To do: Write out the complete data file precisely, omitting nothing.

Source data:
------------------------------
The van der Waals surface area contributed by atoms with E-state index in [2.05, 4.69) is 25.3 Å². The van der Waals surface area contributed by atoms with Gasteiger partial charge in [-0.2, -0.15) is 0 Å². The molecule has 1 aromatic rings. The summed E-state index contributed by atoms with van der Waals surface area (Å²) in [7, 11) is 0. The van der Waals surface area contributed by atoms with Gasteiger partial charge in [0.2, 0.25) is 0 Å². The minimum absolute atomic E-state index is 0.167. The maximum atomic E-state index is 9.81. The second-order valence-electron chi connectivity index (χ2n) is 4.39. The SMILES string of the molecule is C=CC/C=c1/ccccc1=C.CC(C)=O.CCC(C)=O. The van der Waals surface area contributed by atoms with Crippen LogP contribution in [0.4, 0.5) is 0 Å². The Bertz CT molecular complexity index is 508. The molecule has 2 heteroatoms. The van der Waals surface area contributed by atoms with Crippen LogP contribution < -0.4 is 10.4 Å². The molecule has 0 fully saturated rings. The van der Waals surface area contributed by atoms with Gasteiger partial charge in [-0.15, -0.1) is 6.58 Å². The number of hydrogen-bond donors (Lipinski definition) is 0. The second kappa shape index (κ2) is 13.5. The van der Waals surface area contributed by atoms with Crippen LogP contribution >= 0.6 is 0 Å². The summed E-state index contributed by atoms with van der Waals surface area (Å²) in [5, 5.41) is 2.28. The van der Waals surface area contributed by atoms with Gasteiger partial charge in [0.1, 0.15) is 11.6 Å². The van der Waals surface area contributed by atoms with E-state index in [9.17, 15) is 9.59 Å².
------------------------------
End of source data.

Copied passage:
The van der Waals surface area contributed by atoms with E-state index in [2.05, 4.69) is 25.3 Å². The van der Waals surface area contributed by atoms with Gasteiger partial charge in [-0.2, -0.15) is 0 Å². The molecule has 1 aromatic rings. The summed E-state index contributed by atoms with van der Waals surface area (Å²) in [7, 11) is 0. The van der Waals surface area contributed by atoms with Gasteiger partial charge in [0.2, 0.25) is 0 Å². The minimum absolute atomic E-state index is 0.167. The maximum atomic E-state index is 9.81. The second-order valence-electron chi connectivity index (χ2n) is 4.39. The SMILES string of the molecule is C=CC/C=c1/ccccc1=C.CC(C)=O.CCC(C)=O. The van der Waals surface area contributed by atoms with Crippen LogP contribution in [0.4, 0.5) is 0 Å². The Bertz CT molecular complexity index is 508. The molecule has 2 heteroatoms. The van der Waals surface area contributed by atoms with Crippen LogP contribution < -0.4 is 10.4 Å². The molecule has 0 fully saturated rings. The van der Waals surface area contributed by atoms with Gasteiger partial charge in [-0.15, -0.1) is 6.58 Å². The number of hydrogen-bond donors (Lipinski definition) is 0. The second kappa shape index (κ2) is 13.5. The van der Waals surface area contributed by atoms with Crippen LogP contribution >= 0.6 is 0 Å². The summed E-state index contributed by atoms with van der Waals surface area (Å²) in [5, 5.41) is 2.28. The van der Waals surface area contributed by atoms with Gasteiger partial charge in [0.1, 0.15) is 11.6 Å². The van der Waals surface area contributed by atoms with E-state index in [9.17, 15) is 9.59 Å².